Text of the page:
One hundred and sixty years ago, in 1861, Abraham Lincoln became president of the United States. He altered the consciousness of the nation forever and his legacy is felt to this day, over a century and a half later. It's not for naught that the Lincoln Memorial lies at the heart of Washington D.C.

Right in front of the Lincoln Memorial lies the Lincoln Memorial Reflecting Pool. This nearly seven million gallon body of water is one of the most prominent features of the National Mall, stretching all the way to the WW2 Memorial.

In this week's Torah portion we read about the life of Jacob, the third father of the Jewish people, and how he lived out his final seventeen years in Egypt. As Jews, we live with Jacob's legacy to this day, over three thousand years later. Jacob also had a reflecting pool, but his was spiritual. This spiritual refecting pool was in turn bequeathed to every Jew since, residing deep within every one of us.

Jacob's descendant, King Solomon, would encapsulate this Jewish reflecting pool in his book of Proverbs: 'Just as water reflects one's face back to them, so does one man’s heart reflect that of his fellow' (כַּ֭מַּיִם הַפָּנִ֣ים לַפָּנִ֑ים כֵּ֤ן לֵֽב־הָ֝אָדָ֗ם לָאָדָֽם) wrote Solomon.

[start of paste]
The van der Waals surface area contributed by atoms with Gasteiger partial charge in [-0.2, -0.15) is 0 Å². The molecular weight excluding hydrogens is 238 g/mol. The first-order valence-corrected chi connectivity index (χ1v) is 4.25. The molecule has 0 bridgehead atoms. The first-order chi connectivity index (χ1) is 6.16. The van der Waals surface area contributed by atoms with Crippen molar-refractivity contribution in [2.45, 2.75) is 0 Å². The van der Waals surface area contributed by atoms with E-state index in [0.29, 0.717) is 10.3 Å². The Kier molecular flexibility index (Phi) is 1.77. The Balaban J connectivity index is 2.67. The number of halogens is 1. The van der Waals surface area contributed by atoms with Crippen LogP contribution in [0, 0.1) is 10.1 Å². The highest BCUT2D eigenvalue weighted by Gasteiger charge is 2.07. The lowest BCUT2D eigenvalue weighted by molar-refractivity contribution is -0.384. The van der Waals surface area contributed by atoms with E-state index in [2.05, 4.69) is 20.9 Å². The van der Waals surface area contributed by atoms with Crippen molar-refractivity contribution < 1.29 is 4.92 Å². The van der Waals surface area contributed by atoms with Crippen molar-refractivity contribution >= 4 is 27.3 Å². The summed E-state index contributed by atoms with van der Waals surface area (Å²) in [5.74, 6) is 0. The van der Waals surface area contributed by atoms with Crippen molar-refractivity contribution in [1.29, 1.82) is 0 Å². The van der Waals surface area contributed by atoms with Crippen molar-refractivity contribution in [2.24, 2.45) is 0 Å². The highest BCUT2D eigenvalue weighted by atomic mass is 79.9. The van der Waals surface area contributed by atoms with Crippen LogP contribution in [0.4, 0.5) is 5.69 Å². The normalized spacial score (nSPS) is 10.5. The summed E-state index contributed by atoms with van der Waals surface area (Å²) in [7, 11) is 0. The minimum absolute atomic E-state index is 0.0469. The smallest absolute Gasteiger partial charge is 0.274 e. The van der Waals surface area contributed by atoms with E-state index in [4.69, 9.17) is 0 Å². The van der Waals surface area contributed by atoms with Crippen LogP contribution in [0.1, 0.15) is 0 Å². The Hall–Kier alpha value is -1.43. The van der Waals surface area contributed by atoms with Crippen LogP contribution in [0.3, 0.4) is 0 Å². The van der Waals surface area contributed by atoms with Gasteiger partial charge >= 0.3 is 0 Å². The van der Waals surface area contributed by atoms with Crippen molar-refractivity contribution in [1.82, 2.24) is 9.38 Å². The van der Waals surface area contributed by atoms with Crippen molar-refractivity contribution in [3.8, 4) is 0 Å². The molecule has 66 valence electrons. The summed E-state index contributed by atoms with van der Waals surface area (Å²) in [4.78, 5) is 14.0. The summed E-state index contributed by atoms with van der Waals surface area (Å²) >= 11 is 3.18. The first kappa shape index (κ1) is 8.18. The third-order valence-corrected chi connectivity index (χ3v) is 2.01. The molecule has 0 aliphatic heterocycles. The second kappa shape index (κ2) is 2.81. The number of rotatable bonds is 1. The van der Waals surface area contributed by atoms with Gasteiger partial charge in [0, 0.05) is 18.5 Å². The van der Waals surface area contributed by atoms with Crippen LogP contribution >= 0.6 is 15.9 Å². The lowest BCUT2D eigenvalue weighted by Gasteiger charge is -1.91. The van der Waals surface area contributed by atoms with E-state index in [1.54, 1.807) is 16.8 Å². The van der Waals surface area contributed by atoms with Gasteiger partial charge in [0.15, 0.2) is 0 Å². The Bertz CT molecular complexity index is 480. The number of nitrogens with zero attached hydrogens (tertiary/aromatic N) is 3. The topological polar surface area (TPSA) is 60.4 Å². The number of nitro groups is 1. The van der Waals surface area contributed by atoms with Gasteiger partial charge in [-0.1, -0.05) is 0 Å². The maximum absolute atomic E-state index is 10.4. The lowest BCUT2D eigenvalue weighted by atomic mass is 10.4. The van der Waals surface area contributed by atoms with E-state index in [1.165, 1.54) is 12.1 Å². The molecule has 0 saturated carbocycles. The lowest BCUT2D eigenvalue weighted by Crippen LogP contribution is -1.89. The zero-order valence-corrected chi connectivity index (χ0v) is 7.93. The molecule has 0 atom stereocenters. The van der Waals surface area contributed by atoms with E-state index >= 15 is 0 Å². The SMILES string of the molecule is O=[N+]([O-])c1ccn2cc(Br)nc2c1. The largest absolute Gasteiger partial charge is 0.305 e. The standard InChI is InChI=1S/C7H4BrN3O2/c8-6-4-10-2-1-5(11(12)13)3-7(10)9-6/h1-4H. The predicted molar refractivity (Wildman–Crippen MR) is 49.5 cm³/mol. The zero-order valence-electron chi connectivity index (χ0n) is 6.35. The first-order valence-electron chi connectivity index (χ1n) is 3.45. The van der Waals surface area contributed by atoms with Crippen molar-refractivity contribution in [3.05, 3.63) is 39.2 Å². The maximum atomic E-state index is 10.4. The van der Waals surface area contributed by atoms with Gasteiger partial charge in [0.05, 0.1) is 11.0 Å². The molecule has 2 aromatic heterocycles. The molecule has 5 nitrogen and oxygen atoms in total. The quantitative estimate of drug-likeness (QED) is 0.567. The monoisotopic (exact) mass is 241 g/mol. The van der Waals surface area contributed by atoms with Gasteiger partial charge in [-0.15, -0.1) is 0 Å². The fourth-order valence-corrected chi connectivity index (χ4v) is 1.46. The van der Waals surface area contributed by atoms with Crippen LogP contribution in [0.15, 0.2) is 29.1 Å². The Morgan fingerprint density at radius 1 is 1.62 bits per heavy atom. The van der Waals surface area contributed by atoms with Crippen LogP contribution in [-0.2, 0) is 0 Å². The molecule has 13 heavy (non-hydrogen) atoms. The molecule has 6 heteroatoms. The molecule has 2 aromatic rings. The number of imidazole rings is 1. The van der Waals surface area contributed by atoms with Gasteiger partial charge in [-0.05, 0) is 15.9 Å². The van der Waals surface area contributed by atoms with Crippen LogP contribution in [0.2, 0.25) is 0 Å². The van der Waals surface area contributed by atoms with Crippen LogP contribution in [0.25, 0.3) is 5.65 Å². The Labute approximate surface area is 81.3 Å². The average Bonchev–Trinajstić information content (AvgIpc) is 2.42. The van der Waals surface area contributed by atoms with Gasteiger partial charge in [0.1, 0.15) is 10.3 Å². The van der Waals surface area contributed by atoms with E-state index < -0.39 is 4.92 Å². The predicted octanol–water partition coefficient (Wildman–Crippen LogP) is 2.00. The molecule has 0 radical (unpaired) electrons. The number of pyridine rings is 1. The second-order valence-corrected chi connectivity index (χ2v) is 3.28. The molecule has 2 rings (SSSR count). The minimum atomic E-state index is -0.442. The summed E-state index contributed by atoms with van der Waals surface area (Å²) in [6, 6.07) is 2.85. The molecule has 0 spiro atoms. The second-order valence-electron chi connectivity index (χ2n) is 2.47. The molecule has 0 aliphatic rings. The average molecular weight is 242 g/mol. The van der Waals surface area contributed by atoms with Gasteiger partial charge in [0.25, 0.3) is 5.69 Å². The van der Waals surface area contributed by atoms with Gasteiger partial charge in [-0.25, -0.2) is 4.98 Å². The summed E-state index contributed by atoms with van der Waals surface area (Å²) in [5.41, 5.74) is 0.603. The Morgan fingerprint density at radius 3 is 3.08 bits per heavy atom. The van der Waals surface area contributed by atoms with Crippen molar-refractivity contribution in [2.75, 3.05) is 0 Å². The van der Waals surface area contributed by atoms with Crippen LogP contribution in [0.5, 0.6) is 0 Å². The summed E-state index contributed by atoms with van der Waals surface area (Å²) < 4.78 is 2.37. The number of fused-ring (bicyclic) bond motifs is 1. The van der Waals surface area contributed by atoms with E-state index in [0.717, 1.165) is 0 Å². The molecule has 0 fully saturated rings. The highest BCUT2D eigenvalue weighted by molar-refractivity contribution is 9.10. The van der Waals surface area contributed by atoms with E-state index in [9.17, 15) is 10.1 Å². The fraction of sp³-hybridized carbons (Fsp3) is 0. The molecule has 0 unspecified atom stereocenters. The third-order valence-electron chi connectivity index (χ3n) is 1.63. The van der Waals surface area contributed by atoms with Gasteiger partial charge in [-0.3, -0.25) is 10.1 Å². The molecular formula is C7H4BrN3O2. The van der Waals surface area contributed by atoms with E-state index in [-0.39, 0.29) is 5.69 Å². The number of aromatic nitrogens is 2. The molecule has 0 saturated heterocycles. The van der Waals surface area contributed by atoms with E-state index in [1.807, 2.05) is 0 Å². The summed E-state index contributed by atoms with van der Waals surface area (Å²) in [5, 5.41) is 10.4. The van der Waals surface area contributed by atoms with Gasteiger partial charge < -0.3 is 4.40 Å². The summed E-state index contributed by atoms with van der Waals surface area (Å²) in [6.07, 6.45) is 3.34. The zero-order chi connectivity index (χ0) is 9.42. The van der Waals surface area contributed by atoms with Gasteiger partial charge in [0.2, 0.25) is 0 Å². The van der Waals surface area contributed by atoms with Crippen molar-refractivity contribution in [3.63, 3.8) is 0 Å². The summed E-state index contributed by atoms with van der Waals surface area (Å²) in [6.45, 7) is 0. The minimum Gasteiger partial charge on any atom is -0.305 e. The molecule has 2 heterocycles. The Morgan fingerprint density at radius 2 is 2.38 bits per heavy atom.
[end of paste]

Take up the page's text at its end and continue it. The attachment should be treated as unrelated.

What is so special about the ability to reflect, as water does? Every one of us, at our core, is pure, selfless, kind and good. When a physical object is truly refined, such as a diamond, it become transparent and lucid. Thus, when one looks at it one can see right through it, and can similarly see one's reflection staring right back at them (like calm, pure water).

The Neshama of every Jew is pristine, pure and selfless. It is a true 'reflecting pool'. It seeks to rise beyond itself and help others. The Neshama within each and every one of us truly does, in its sensitivity, reflect the feelings of others. It also is sensitive to the missions with which G‑d charged each of us - making the world a holier, kinder place.

King Solomon words connote this fact, expressing the purity of the Neshama, the soul, to be truly sensitive to the feelings of others - 'Just as water reflects one's face back to them, so does one man’s heart reflect that of his fellow'.

Our very own 'reflecting pools', bequeathed to us to by our forefathers - the last of which was Jacob - and foremothers, are inherently sensitive to both our fellow human beings' needs, as well as to the Mitzvahs that G‑d gave to us. We don't need to create it, it's already there within us, waiting for us to rediscover.

Rabbi Avrohom